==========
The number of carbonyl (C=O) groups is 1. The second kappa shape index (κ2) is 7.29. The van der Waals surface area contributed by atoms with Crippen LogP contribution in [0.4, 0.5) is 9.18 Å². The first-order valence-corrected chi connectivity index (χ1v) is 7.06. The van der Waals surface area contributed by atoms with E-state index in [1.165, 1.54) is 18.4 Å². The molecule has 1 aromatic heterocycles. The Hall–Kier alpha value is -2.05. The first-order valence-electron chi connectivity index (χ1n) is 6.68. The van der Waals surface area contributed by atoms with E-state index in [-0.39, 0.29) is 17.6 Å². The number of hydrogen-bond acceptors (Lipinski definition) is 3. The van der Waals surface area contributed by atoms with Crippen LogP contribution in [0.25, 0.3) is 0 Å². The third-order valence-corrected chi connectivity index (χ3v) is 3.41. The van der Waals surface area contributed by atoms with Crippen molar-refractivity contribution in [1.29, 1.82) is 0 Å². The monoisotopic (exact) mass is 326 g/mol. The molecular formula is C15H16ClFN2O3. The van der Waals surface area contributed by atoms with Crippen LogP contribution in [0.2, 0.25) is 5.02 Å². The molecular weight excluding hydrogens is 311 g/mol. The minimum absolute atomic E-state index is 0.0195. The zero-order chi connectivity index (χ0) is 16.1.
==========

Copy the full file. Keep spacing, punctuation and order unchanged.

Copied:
The number of carbonyl (C=O) groups is 1. The second kappa shape index (κ2) is 7.29. The van der Waals surface area contributed by atoms with Crippen LogP contribution in [0.4, 0.5) is 9.18 Å². The first-order valence-corrected chi connectivity index (χ1v) is 7.06. The van der Waals surface area contributed by atoms with E-state index in [1.165, 1.54) is 18.4 Å². The molecule has 1 aromatic heterocycles. The Hall–Kier alpha value is -2.05. The first-order valence-electron chi connectivity index (χ1n) is 6.68. The van der Waals surface area contributed by atoms with E-state index in [-0.39, 0.29) is 17.6 Å². The number of hydrogen-bond acceptors (Lipinski definition) is 3. The van der Waals surface area contributed by atoms with Crippen LogP contribution in [0.25, 0.3) is 0 Å². The third-order valence-corrected chi connectivity index (χ3v) is 3.41. The van der Waals surface area contributed by atoms with Crippen molar-refractivity contribution in [1.29, 1.82) is 0 Å². The monoisotopic (exact) mass is 326 g/mol. The molecular formula is C15H16ClFN2O3. The van der Waals surface area contributed by atoms with Crippen LogP contribution in [0.2, 0.25) is 5.02 Å². The molecular weight excluding hydrogens is 311 g/mol. The minimum absolute atomic E-state index is 0.0195. The zero-order chi connectivity index (χ0) is 16.1.